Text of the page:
Are the St. Louis Blues for real?
Greg Wyshynski: The St. Louis Blues are 12-3-1 and sit atop the Central Division. Are they for real? Depends on your concept of reality, man.
They're not this good. With a PDO of 103.32, the Blues are bound to have some level of regression. They're averaging 3.27 goals per game, up from 2.84 last season. They're probably facing a course correction on the defensive side, where their expected goals-against is a minuscule 1.88 per 60 minutes at 5-on-5, down from their already-impressive 1.97 last season. Plus, they're living off the spark of their top line of Vladimir Tarasenko, Brayden Schenn and Jaden Schwartz, which has produced 37 percent of the team's total goals this season.
That the Blues have accomplished this despite some critical early-season injuries -- including to Robby Fabbri, who has been done for the season since training camp -- is nothing short of remarkable and should be lauded no matter how and when this torrid start cools off. Which brings us back to the concept of reality: The Blues are, without question, a playoff team, and, without question, a team that will challenge for the division lead. I just don't know if this early-season juggernaut is what we end up seeing in the playoffs -- although I imagine that goalie Jake Allen wouldn't mind it if this offense actually showed up in the postseason, unlike last spring, when the Blues averaged just 2.00 goals per game.
Emily Kaplan: Last week, I designated the Blues as the best team nobody was talking about, so my stance is clear: Take these guys seriously. They have resolve, and their story of how they got here is pretty good too.
Right before their game against the New Jersey Devils on Tuesday night, the Blues' public relations staff sent out an email announcing that Fabbri had undergone successful surgery on his left knee. It was a timely reminder that for all of the success the Blues have enjoyed -- they have an NHL-best 25 points through 16 games -- it wasn't supposed to be this way. I'll flash back to September, in training camp, when Fabbri's season-ending injury was first announced. I was visiting the Pittsburgh Penguins' training camp around that time and ended up hanging at the practice facility all day to watch a USHL tournament. A bunch of NHL scouts were there, and in the breaks between games, I asked about the significance of Fabbri's injury. I remember one scout said, "Yes, it's a problem." But he noted just how many injuries the Blues were working through. "That's the problem," he said. Indeed, fellow top-six forward Alexander Steen ended up missing the first six games. Patrik Berglund is still rehabbing from shoulder surgery, while defenseman Jay Bouwmeester experiences lingering effects from his broken ankle. Zach Sanford is out indefinitely. So, shortly after the Fabbri injury, Blues GM Doug Armstrong announced that the team was exploring signing Jaromir Jagr, essentially because they were desperate for forward depth. It obviously didn't happen, but when you have a team considering all options that late in training camp, you know things are dire.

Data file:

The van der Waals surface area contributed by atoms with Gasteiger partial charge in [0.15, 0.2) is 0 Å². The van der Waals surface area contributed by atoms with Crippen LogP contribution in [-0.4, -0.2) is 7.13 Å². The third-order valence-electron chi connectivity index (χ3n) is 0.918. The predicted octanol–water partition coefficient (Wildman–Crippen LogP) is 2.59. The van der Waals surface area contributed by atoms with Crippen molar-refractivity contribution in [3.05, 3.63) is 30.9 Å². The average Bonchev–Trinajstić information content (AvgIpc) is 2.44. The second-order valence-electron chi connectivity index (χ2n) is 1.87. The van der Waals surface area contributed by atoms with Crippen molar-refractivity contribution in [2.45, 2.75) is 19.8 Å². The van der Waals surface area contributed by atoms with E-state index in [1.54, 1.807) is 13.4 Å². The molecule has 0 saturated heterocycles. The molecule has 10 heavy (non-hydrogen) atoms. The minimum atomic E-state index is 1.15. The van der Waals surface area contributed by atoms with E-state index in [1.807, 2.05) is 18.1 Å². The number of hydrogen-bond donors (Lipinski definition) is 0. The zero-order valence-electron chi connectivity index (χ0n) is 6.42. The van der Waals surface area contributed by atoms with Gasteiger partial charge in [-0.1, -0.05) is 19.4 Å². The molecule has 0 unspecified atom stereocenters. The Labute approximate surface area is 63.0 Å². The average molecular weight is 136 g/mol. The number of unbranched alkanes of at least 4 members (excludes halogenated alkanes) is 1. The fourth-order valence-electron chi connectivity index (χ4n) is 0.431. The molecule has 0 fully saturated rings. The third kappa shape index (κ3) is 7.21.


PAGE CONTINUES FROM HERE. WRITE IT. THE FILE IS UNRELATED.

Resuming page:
I compare that backdrop to the product we're seeing now, and it's hard to ignore: This team has mettle. And this has nothing to do with stats or fancy stats, but teams with mettle tend to make it far into June.
Chris Peters: I tend to agree with Greg on this one, especially given the numbers he cited. I don't think there's any question that the Blues are a really good team. That said, you can't have a start this hot without having a little good fortune, and it's hard to make that last for a full season. But this is a team with a good amount of talent up and down the lineup, with their top players playing at a high level, which is making a huge difference.
Schwartz has been out of his mind to start the season. In 16 games, he has 21 points, including nine goals. The talented winger has scored on 24.3 percent of his shots. With a career shooting percentage of 13.9, we should see his scoring cool over the course of the longer season, but he's still on his way to a career year. Defenseman Alex Pietrangelo is kind of doing the same thing, averaging nearly a point per game with some help from a higher shooting percentage. Then there's Vladimir Tarasenko, who has been a reliable producer for years now but might be approaching another level.
Those three players might not produce at the levels they're producing at now for the entire season, but they might not have to. St. Louis is getting some decent secondary scoring, particularly from Paul Stastny and Vladimir Sobotka. The Blues are also playing in a Western Conference that is up for grabs. Aside from the Los Angeles Kings, no team has really established itself as a force to be reckoned with. So even if the Blues taper off some, they're positioning themselves well for when we get closer to playoff time.